Q: Does vasectomy pose long-term health risks?

Answer: Many studies have looked at the long-term effects of vasectomy, and the conclusions are clear. A vasectomy does not have any long-term health risks, and men who undergo a vasectomy are not at any higher risk of prostate cancer, heart disease or other health problems.

In 1993, a panel assembled by the National Institutes of Health, the Association for Voluntary Surgical Contraception, and the National Cancer Institute reaffirmed the conclusion of most medical experts that vasectomy is a safe and effective means of permanent birth control.

Q: Can vasectomy be reversed?

Answer: In many cases, the cut ends of the vas deferens can be surgically reattached. However, this operation, a vasovasostomy, is expensive and, for a variety of reasons, does not guarantee a return to fertility. Vasectomy should therefore be considered a permanent procedure. Before you choose to have a vasectomy, make quite sure that you and your partner do not want any more children. If you're thinking about a reversal now, perhaps you should take more time to decide whether vasectomy is right for you.

Consultation Please contact Dr. Kaufman to schedule a personalized consultation, at which time he will go over this information in more detail, and provide a personalized consultation for you. At that time, you can go ahead and schedule the procedure, and you will be asked to sign a consent form ensuring you understand the risks, benefits and alternatives of a vasectomy.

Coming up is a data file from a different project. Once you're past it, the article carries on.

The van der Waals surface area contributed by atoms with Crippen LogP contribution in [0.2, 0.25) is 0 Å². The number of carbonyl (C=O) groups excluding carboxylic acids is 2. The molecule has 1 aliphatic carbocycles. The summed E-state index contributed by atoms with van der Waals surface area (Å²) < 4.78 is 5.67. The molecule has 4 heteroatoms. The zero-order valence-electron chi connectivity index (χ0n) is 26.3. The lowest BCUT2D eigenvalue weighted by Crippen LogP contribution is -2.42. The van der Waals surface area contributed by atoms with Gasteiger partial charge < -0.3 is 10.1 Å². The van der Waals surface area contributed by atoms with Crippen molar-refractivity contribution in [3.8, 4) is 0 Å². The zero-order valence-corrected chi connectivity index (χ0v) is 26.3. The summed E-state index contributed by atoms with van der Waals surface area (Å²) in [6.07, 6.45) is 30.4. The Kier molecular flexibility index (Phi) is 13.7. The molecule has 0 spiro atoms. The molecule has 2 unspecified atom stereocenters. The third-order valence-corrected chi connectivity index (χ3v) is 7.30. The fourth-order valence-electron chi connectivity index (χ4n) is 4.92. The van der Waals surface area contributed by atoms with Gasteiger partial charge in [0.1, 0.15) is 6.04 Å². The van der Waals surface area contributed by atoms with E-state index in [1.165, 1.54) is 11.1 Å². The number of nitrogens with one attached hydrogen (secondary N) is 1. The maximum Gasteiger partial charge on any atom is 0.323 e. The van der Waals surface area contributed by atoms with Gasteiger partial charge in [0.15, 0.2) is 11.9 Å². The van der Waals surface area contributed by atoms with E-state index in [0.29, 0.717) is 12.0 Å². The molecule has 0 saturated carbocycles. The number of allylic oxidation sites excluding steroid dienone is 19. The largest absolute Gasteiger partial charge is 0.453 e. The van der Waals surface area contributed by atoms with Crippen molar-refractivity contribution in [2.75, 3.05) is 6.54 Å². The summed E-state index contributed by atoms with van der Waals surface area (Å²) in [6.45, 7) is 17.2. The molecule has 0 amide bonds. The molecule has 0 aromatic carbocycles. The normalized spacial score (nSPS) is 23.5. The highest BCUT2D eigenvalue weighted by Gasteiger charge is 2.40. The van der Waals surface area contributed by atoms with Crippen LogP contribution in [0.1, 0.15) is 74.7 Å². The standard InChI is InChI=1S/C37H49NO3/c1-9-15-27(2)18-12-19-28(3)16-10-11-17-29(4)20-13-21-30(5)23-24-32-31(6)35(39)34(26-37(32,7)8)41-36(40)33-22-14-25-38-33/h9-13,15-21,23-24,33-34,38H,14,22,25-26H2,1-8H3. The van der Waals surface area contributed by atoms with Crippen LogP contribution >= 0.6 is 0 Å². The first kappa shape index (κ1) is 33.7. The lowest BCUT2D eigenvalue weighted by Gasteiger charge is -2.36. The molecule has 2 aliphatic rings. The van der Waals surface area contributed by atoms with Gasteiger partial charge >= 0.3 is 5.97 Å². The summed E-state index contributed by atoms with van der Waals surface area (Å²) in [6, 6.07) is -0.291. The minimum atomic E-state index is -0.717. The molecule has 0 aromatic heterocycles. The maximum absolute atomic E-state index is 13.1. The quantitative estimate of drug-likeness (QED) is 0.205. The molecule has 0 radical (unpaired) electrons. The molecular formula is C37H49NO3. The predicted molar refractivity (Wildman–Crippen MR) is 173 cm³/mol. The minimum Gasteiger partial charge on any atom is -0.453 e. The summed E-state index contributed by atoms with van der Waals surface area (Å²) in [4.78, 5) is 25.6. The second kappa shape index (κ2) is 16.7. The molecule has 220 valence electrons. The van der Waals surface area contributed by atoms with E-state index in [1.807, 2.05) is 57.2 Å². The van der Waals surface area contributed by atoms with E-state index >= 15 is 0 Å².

Prior to signing this form, be sure that you are informed and comfortable with your decision. It is important that you fully discuss and resolve any lingering questions or concerns you may have.

Preparing For Your Vasectomy

  • If you have not already done so, sign the elective surgery informed consent form. 
  • Do no consume any aspirin or NSAIDs for 10 days prior to surgery without prior medical approval. Taking aspirin or NSAIDs increases the risk of bleeding. Only take the medicine that was given to you by Dr. Kaufman.
  • The day before, trim or clip away the hair from the front of the scrotum below the penis. 
  • To reduce the risk of infection, thoroughly bathe the scrotum and groin the day before and the morning of the surgery. 
  • Several hours before surgery, take any preoperative medications as directed. 
  • Bring with you a clean athletic supporter.